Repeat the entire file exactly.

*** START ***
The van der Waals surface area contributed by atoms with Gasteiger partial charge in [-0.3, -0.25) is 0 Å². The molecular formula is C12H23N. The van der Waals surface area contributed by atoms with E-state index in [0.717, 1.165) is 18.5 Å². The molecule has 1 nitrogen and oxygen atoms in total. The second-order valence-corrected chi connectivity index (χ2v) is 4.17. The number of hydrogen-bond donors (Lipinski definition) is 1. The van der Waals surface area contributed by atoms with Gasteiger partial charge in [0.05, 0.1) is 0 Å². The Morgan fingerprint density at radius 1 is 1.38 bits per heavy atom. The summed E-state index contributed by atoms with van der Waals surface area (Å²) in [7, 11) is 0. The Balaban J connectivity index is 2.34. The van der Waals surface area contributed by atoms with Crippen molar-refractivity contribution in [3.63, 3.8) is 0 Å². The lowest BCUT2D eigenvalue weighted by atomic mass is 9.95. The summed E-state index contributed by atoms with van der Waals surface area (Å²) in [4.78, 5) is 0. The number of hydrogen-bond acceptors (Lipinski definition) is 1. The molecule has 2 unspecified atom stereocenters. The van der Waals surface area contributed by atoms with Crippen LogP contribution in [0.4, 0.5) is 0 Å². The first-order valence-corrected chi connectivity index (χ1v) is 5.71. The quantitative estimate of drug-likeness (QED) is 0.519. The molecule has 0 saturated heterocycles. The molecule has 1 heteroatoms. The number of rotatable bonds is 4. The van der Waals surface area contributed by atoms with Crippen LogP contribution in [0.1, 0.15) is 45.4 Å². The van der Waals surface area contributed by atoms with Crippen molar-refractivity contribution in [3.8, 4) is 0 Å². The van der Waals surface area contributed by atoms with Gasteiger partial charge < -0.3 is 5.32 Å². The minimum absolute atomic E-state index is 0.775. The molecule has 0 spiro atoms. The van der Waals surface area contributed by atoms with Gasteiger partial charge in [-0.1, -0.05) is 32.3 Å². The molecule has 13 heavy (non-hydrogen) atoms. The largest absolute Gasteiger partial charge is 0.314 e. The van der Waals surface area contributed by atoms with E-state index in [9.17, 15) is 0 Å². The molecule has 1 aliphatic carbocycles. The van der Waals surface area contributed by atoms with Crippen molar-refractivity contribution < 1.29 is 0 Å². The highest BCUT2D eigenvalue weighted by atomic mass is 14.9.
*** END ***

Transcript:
The van der Waals surface area contributed by atoms with Gasteiger partial charge in [-0.3, -0.25) is 0 Å². The molecular formula is C12H23N. The van der Waals surface area contributed by atoms with E-state index in [0.717, 1.165) is 18.5 Å². The molecule has 1 nitrogen and oxygen atoms in total. The second-order valence-corrected chi connectivity index (χ2v) is 4.17. The number of hydrogen-bond donors (Lipinski definition) is 1. The van der Waals surface area contributed by atoms with Gasteiger partial charge in [0.05, 0.1) is 0 Å². The Morgan fingerprint density at radius 1 is 1.38 bits per heavy atom. The summed E-state index contributed by atoms with van der Waals surface area (Å²) in [7, 11) is 0. The Balaban J connectivity index is 2.34. The van der Waals surface area contributed by atoms with Crippen molar-refractivity contribution in [3.63, 3.8) is 0 Å². The lowest BCUT2D eigenvalue weighted by atomic mass is 9.95. The summed E-state index contributed by atoms with van der Waals surface area (Å²) in [4.78, 5) is 0. The number of hydrogen-bond acceptors (Lipinski definition) is 1. The molecule has 2 unspecified atom stereocenters. The van der Waals surface area contributed by atoms with Crippen LogP contribution in [0.4, 0.5) is 0 Å². The first-order valence-corrected chi connectivity index (χ1v) is 5.71. The quantitative estimate of drug-likeness (QED) is 0.519. The molecule has 0 saturated heterocycles. The molecule has 1 heteroatoms. The number of rotatable bonds is 4. The van der Waals surface area contributed by atoms with Crippen LogP contribution in [0.1, 0.15) is 45.4 Å². The van der Waals surface area contributed by atoms with Crippen molar-refractivity contribution in [3.8, 4) is 0 Å². The van der Waals surface area contributed by atoms with Gasteiger partial charge < -0.3 is 5.32 Å². The minimum absolute atomic E-state index is 0.775. The molecule has 0 spiro atoms. The van der Waals surface area contributed by atoms with Gasteiger partial charge in [-0.1, -0.05) is 32.3 Å². The molecule has 13 heavy (non-hydrogen) atoms. The largest absolute Gasteiger partial charge is 0.314 e. The van der Waals surface area contributed by atoms with E-state index in [9.17, 15) is 0 Å². The molecule has 1 aliphatic carbocycles. The van der Waals surface area contributed by atoms with Crippen molar-refractivity contribution < 1.29 is 0 Å². The highest BCUT2D eigenvalue weighted by atomic mass is 14.9.